Brayan Pena did all the usual due diligence he could before he finally committed to the Reds in November on a two-year contract.
That included getting inside information from someone Pena knew he could trust -- the Reds' closer, fellow Cuban Aroldis Chapman.
"Chapman had a lot to do with it," Pena said. "He gave me great advice about the organization. He told me that these are first-class fans that really love their team and they respect the players. He told me about the great coaching staff and great players. It's something that really drove me [here]. To be playing with a fellow countryman, he was straight-up with me. It gave me the heads-up about the organization."
Pena, a switch-hitting 32-year-old, was on the open market again after one season as a backup catcher for the Tigers. In 71 games, he batted .297 with a .315 on-base percentage, four home runs and 22 RBIs.
The deal that brought Pena to Cincinnati was two years for $2.275 million.
"I always wanted to be a Red," Pena said. "I know a few guys that play for the Reds and they always told me this was a first-class organization. So here we are."
And then there was the Chapman factor. The two share some common history even though Pena is older and hails from Havana, Cuba, which is over 450 miles from Chapman's hometown of Holguin.
As a teenager for Cuba's junior national team while playing in Venezuela, Pena successfully defected from his country. Chapman, 25, defected while playing in a tournament in the Netherlands in 2009.
Pena has been in the big leagues since 2005, playing for the Braves (2005-08) and Royals (2009-12) before 2013 was spent in Detroit. He became an American citizen about six years ago.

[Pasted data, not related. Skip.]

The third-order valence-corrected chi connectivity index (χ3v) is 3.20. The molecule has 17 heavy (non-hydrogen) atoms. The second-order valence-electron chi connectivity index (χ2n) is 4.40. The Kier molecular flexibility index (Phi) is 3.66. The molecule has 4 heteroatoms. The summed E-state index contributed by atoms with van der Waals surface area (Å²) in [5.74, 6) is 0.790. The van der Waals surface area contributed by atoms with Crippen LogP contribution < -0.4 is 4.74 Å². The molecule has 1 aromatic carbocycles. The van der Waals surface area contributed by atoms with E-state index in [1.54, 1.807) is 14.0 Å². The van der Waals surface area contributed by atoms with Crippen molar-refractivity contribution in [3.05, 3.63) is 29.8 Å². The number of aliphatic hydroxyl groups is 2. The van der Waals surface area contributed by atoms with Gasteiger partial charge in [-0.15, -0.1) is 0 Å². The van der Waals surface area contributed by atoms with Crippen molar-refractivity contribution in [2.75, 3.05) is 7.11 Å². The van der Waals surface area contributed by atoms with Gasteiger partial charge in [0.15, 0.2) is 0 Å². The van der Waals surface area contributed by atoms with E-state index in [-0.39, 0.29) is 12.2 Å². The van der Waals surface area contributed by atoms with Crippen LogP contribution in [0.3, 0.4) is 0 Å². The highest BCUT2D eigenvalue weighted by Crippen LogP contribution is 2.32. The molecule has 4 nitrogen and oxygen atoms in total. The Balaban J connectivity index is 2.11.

In the weeks before Chapman signed a six-year, $30.25 million free agent contract with the Reds, it was Pena who helped get him ready for showcases in Miami before interested Major League teams.
"I always knew about him because when I defected, he was very famous in Cuba because of how hard he threw," Pena said. "He pitched for Cuba in the WBC. When he arrived in this country, I was the one who worked out with him. I was doing bullpens for him. One of the opportunities he got was to sign with the Reds. He asked me. He was new. I told him, 'I never played for that organization but every time I heard something, it was very positive.'"
Coincidentally, in his first Spring Training game for the Reds in 2010, the first big league batter Chapman ever faced was Pena while he was with the Royals. Pena hit a sharply lined single to left field.
"It's the only time I've faced him," Pena said. "[Now] I just have to catch him."
Pena was signed by the Reds to back up Devin Mesoraco and be a bat off the bench. He already has met new manager Bryan Price and Mat Latos before a Reds Caravan trip earlier this month. He's known ace Johnny Cueto over the years in the league. Naturally, Pena is also looking forward to playing with Chapman.
"I will be able to play with a countryman," Pena said. "Everybody knows the situation with my country and the Cuban players and how hard it is for us to play in the big leagues. You have to leave everything behind -- your family, your friends, your land. Me being able to be with him is going to be great, but I'm looking forward to meeting all of the guys and to get to know the pitching staff."
That chance for Pena is right around the corner. Reds pitchers and catchers report Feb. 14.